Microbial fuel cells and METs- Penn State

  • Cube MFC with a brush anode

The US uses about 3.3 terra watts (TW) of energy, and produces 500 gigawatts (GW) of electricity. New sources of energy are needed. Using other types of fossil fuels is possible, but fossilized sources will continue to increase releases of carbon dioxide into the atmosphere, contributing to global warming. For these reasons, the Logan lab is developing new bioenergy technologies with a focus on systems that can help sustain the global need for potable water and sanitation to protect human health, even as oil and other fossil fuels become less available and more costly.

The Logan lab is working to address both energy and water needs through the development of microbial fuel cells (MFCs) for electricty production, and microbial electrolysis cells (MECs) for biofuel (hydrogen and methane gas) production. The production of electricity or biofuels is important to sustainable wastewater treatment as 5% of electricity produced in the USA is used for the water infrastructure (all aspects, including pumping, treatment, etc.), with 3% used for wastewater treatment alone.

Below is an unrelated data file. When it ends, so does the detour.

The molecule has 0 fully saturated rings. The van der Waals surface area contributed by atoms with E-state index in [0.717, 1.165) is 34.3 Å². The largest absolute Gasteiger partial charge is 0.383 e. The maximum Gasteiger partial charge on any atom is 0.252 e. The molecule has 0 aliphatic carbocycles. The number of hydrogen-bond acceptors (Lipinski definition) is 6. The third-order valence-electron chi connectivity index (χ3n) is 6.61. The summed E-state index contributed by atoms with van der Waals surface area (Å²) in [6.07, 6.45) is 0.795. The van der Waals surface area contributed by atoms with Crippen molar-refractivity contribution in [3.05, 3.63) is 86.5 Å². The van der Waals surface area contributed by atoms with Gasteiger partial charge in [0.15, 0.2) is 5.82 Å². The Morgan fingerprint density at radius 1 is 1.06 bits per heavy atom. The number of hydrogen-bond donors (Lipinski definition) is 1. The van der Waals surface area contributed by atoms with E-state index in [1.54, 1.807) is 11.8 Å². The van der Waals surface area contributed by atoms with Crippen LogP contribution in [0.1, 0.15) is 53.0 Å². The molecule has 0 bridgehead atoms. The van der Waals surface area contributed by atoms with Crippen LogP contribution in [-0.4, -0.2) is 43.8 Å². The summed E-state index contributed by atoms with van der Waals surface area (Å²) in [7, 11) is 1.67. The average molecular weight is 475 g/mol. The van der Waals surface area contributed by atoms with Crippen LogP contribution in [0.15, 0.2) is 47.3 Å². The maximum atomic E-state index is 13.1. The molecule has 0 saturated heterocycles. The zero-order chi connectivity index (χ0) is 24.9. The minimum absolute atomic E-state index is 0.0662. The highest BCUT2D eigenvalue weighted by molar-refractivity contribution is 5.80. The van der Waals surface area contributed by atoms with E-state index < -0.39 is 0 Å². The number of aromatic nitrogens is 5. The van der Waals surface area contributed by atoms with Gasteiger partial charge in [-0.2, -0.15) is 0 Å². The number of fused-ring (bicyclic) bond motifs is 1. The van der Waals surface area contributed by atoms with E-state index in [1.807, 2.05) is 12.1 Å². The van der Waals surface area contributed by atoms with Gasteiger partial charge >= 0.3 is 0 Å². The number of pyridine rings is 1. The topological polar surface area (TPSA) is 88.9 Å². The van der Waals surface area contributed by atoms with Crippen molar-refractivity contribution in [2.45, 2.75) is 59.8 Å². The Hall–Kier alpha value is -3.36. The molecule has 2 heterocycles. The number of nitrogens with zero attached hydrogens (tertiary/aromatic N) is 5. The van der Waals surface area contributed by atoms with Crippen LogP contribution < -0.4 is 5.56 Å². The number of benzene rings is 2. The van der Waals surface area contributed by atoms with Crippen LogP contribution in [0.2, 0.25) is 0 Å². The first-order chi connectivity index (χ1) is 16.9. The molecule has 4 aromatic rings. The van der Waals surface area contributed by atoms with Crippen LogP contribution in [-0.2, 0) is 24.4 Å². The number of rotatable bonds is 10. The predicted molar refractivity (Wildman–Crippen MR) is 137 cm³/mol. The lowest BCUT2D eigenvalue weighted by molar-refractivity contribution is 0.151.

Links- MFCs and related topics

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